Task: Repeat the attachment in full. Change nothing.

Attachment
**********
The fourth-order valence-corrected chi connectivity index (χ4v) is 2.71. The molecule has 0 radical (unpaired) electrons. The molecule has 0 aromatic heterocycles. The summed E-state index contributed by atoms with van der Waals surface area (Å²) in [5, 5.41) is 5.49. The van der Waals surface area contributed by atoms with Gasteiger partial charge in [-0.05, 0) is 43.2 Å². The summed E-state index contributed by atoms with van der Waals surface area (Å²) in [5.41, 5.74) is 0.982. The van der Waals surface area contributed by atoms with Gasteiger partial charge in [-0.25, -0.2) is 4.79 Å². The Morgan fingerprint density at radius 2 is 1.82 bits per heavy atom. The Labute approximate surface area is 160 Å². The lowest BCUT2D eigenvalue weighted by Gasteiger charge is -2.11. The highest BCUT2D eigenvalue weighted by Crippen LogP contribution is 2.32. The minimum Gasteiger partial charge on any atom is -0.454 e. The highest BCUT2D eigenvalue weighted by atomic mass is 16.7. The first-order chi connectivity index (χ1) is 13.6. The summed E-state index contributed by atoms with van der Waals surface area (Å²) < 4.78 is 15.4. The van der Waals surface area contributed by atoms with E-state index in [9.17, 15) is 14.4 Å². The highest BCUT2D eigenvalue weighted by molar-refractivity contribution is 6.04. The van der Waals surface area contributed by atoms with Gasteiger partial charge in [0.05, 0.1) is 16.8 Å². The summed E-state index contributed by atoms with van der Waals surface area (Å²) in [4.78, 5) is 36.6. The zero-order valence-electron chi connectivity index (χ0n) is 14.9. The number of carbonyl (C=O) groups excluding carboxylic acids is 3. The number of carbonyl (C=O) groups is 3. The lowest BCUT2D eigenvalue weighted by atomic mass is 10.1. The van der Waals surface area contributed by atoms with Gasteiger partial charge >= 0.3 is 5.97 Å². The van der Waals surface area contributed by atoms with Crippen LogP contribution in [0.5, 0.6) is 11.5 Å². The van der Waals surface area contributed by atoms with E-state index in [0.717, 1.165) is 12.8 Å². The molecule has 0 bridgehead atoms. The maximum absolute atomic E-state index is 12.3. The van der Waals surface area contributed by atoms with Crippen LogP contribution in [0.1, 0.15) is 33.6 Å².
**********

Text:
The fourth-order valence-corrected chi connectivity index (χ4v) is 2.71. The molecule has 0 radical (unpaired) electrons. The molecule has 0 aromatic heterocycles. The summed E-state index contributed by atoms with van der Waals surface area (Å²) in [5, 5.41) is 5.49. The van der Waals surface area contributed by atoms with Gasteiger partial charge in [-0.05, 0) is 43.2 Å². The summed E-state index contributed by atoms with van der Waals surface area (Å²) in [5.41, 5.74) is 0.982. The van der Waals surface area contributed by atoms with Gasteiger partial charge in [-0.25, -0.2) is 4.79 Å². The Morgan fingerprint density at radius 2 is 1.82 bits per heavy atom. The Labute approximate surface area is 160 Å². The lowest BCUT2D eigenvalue weighted by Gasteiger charge is -2.11. The highest BCUT2D eigenvalue weighted by Crippen LogP contribution is 2.32. The minimum Gasteiger partial charge on any atom is -0.454 e. The highest BCUT2D eigenvalue weighted by atomic mass is 16.7. The first-order chi connectivity index (χ1) is 13.6. The summed E-state index contributed by atoms with van der Waals surface area (Å²) < 4.78 is 15.4. The van der Waals surface area contributed by atoms with E-state index in [9.17, 15) is 14.4 Å². The highest BCUT2D eigenvalue weighted by molar-refractivity contribution is 6.04. The van der Waals surface area contributed by atoms with Gasteiger partial charge in [0.05, 0.1) is 16.8 Å². The summed E-state index contributed by atoms with van der Waals surface area (Å²) in [4.78, 5) is 36.6. The zero-order valence-electron chi connectivity index (χ0n) is 14.9. The number of carbonyl (C=O) groups excluding carboxylic acids is 3. The number of carbonyl (C=O) groups is 3. The lowest BCUT2D eigenvalue weighted by atomic mass is 10.1. The van der Waals surface area contributed by atoms with Gasteiger partial charge >= 0.3 is 5.97 Å². The van der Waals surface area contributed by atoms with Crippen LogP contribution in [0.5, 0.6) is 11.5 Å². The van der Waals surface area contributed by atoms with E-state index in [0.717, 1.165) is 12.8 Å². The molecule has 0 bridgehead atoms. The maximum absolute atomic E-state index is 12.3. The van der Waals surface area contributed by atoms with Crippen LogP contribution in [0.1, 0.15) is 33.6 Å².